In October of 1982 I was all of twenty-seven years old and living a good life. I was two years into my marriage; my wife was six months pregnant; I had a good job with an up and coming public affairs firm in town and we had just bought a townhouse in the suburbs where we lived with a one-year-old puppy named Sophie.
My wife worked on Capitol Hill. Her boss, unfortunately, had just lost his reelection bid in a tough Republican primary, but since my wife had expressed a desire to be a stay-at-home mom, we took his loss as a sign and redid our budget using just my salary. We had enough – just enough – for us to make ends meet.
My wife’s pregnancy had been a bit challenging due to an undiagnosed bout with gestational diabetes. But thanks to the help of a specialist from NIH and a competent nutritionist, she was able to severely restrict her diet and get her sugar levels under control. Her health rebounded. All was good and the future looked bright.
That is, until November.
It started one day with a dunning notice from my wife’s doctor saying that our health insurance company had rejected his invoice. I assured him it was a misunderstanding and that I would take care of it. My firm had great health insurance coverage; it was one of the bigger perks used to recruit new employees. When I called the insurance company, however, I was told my company had failed to maintain its insurance premiums for the past several months and had been dropped from coverage.
There had to be some mistake. I called upstairs to the CFO and was told he would have to check it out. The next morning, I was summoned to an emergency meeting of our senior managers and told that the firm was going out of business. There would be no year-end bonus, no severance and no further salary distribution. Our doors were closing and the bank had frozen all the company’s assets. We were asked to continue to work for our clients in the hopes that a white knight investor might buy up the company’s debt and save all our jobs.
That, of course, didn’t happen.
So, let me recap. My wife and I had both just lost our jobs. She was seven months into a difficult pregnancy and we were no longer covered by our health insurance. Oh, and on top of that, we were likely just months away from losing our home.
That’s when I first learned the term, “pre-existing condition.” I called every insurance agent in town begging to find coverage. Although every one of them seemed reasonable they all gave me the same answer. Regardless of whose fault it was, my wife’s pregnancy was now uninsurable. Even if I were to get a new job, the pregnancy itself was “pre-existing” and wouldn’t be covered under the new policy.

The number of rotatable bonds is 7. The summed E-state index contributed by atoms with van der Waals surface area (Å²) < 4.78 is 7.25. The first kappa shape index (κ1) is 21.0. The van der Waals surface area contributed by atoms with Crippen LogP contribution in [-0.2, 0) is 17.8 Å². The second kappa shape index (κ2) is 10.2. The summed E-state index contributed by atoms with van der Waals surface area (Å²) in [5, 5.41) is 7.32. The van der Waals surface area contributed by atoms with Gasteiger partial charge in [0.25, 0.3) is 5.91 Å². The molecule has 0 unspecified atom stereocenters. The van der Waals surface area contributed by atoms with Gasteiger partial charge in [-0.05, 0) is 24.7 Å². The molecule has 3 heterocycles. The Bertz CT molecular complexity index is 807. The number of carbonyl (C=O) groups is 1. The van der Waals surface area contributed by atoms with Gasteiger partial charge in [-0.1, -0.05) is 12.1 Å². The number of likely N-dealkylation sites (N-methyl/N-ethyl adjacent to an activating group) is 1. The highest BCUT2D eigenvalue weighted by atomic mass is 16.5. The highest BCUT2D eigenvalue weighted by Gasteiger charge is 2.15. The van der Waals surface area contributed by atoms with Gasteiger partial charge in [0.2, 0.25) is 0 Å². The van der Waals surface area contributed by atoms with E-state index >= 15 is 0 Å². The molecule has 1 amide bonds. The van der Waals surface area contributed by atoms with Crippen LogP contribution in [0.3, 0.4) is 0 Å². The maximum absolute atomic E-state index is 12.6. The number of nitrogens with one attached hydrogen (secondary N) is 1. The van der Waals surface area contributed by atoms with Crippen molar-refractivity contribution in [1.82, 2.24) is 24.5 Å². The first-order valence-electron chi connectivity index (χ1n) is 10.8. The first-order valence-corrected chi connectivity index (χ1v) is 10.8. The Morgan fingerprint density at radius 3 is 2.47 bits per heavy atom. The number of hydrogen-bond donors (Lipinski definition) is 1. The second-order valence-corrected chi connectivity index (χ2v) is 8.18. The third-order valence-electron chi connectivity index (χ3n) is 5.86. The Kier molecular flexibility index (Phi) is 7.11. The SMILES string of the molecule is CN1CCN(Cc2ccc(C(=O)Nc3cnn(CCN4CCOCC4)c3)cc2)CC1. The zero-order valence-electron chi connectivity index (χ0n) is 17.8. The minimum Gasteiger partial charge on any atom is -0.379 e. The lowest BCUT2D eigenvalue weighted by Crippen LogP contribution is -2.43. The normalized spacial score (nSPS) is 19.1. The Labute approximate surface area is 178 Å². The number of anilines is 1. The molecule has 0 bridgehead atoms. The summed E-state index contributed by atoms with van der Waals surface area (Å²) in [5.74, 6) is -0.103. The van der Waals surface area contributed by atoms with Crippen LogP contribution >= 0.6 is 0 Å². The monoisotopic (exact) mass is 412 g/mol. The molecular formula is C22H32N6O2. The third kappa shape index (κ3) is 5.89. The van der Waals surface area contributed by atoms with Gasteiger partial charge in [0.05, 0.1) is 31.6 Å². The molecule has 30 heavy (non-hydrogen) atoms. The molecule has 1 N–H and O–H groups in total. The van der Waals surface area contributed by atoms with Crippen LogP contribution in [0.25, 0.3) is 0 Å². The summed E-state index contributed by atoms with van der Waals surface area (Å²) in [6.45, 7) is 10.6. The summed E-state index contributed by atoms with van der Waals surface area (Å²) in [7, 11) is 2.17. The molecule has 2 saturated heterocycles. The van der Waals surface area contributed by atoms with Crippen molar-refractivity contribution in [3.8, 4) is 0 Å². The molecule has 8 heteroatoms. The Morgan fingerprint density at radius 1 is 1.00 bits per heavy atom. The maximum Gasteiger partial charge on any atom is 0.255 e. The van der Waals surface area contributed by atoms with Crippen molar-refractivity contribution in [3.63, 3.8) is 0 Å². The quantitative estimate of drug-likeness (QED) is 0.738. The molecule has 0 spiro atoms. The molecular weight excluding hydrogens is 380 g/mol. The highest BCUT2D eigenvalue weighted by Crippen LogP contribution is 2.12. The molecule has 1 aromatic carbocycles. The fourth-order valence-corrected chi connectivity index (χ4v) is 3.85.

I started to panic. We had enough saved to cover the cost of the delivery, but if there was a problem – if she needed a C-section or there was a complication with the baby – we had no means to cover the additional cost. We were – to put it mildly – screwed. I told my wife I would figure something out, but I knew in my heart there was little I could do.
I started using one credit card to pay as many bills as I could in an effort to horde cash. I kept the second one clear so I could pay off the first one when its bill came due at the end of the month. I figured I could rinse and repeat for one more month, but only had two months to find another job.
And it takes time to find a job. I updated my resume and set up lunches with anyone who could help me. News hadn’t yet gotten out about the firm’s closing and I knew enough not to share how financially vulnerable I was. Employers can smell desperation in a job interview. I would have to bluff my way through this crisis.
And then, an amazing thing happened. I got a call from my wife’s chief of staff.
It turns out that Members of Congress hold their jobs until the new congress is seated. My wife’s boss – and therefore my wife – had a job through January 4th of the New Year. And because Members of Congress and their staff participate in the Federal Employee Health Care Program, she was eligible for coverage during the up-coming “open season.”
“How does that help?” I asked. “She has a pre-existing condition.”
I was told that the pool of federal employees is so large, the health insurance companies wave the pre-existing condition clause as a means to compete for customers.
So, even though my wife would be employed for only four days in the New Year, she was eligible for coverage under the federal employees’ open season. The coverage would only last a month, but all the plans offered a month-long grace period. Our baby was due at the end of January. Even if we delivered late, we would be covered.
As it turns out, my oldest was born by C-section on January 25th after a grueling and difficult delivery. Although exhausted, the mother and baby were fine. I too, counted myself lucky in that I found a job in January. Although saddled with three months worth of debt, I was happy to keep the roof over our heads.
In the years that followed, the U.S. health care system would be fiercely debated on Capitol Hill by both the left and the right. Hyperbole was rampant as each side tried to position itself as “holier than thou” alternately calling for universal coverage and keeping the government from stepping between patients and their doctors.
In all these debates, I was frustrated by the fact that Members of Congress never had a true picture of what our health care was like. They never had to worry about their health care coverage. For them it was always an abstract problem not a personal one. They had great coverage under a great plan. I didn’t begrudge them for that; I envied them.
But, for me, my problems with pre-existing conditions were only just beginning.
Next up: Pre-existing Condition – Part II.